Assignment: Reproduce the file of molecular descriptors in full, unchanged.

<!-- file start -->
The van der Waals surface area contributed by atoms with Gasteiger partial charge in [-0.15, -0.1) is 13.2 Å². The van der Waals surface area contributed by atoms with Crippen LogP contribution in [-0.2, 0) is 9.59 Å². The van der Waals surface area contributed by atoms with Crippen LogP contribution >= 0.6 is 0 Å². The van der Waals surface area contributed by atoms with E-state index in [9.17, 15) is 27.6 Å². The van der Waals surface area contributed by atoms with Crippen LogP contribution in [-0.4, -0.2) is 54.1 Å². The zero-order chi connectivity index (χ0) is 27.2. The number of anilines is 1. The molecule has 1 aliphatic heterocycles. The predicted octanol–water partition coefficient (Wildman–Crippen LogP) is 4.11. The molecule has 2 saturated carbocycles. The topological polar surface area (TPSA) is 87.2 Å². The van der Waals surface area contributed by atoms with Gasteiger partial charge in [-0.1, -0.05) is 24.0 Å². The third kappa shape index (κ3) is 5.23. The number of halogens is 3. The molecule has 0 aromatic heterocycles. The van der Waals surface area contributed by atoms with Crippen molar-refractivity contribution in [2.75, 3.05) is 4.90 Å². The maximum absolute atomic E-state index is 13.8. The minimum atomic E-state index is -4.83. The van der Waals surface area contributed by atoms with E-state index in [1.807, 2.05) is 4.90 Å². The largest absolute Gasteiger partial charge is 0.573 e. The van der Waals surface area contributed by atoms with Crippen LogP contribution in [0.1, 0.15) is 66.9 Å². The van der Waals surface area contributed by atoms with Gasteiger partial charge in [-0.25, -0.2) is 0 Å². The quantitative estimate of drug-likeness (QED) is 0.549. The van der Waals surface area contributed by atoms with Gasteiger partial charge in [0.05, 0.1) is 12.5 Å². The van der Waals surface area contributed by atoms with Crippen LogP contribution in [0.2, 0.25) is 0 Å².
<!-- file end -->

The van der Waals surface area contributed by atoms with Gasteiger partial charge in [-0.15, -0.1) is 13.2 Å². The van der Waals surface area contributed by atoms with Crippen LogP contribution in [-0.2, 0) is 9.59 Å². The van der Waals surface area contributed by atoms with Crippen LogP contribution >= 0.6 is 0 Å². The van der Waals surface area contributed by atoms with E-state index in [9.17, 15) is 27.6 Å². The van der Waals surface area contributed by atoms with Crippen LogP contribution in [-0.4, -0.2) is 54.1 Å². The zero-order chi connectivity index (χ0) is 27.2. The number of anilines is 1. The molecule has 1 aliphatic heterocycles. The predicted octanol–water partition coefficient (Wildman–Crippen LogP) is 4.11. The molecule has 2 saturated carbocycles. The topological polar surface area (TPSA) is 87.2 Å². The van der Waals surface area contributed by atoms with Gasteiger partial charge in [-0.1, -0.05) is 24.0 Å². The third kappa shape index (κ3) is 5.23. The number of halogens is 3. The molecule has 0 aromatic heterocycles. The van der Waals surface area contributed by atoms with Crippen molar-refractivity contribution in [2.75, 3.05) is 4.90 Å². The maximum absolute atomic E-state index is 13.8. The minimum atomic E-state index is -4.83. The van der Waals surface area contributed by atoms with E-state index in [1.807, 2.05) is 4.90 Å². The largest absolute Gasteiger partial charge is 0.573 e. The van der Waals surface area contributed by atoms with Crippen LogP contribution in [0.1, 0.15) is 66.9 Å². The van der Waals surface area contributed by atoms with Gasteiger partial charge in [-0.25, -0.2) is 0 Å². The quantitative estimate of drug-likeness (QED) is 0.549. The van der Waals surface area contributed by atoms with Gasteiger partial charge in [0.05, 0.1) is 12.5 Å². The van der Waals surface area contributed by atoms with Crippen LogP contribution in [0.2, 0.25) is 0 Å².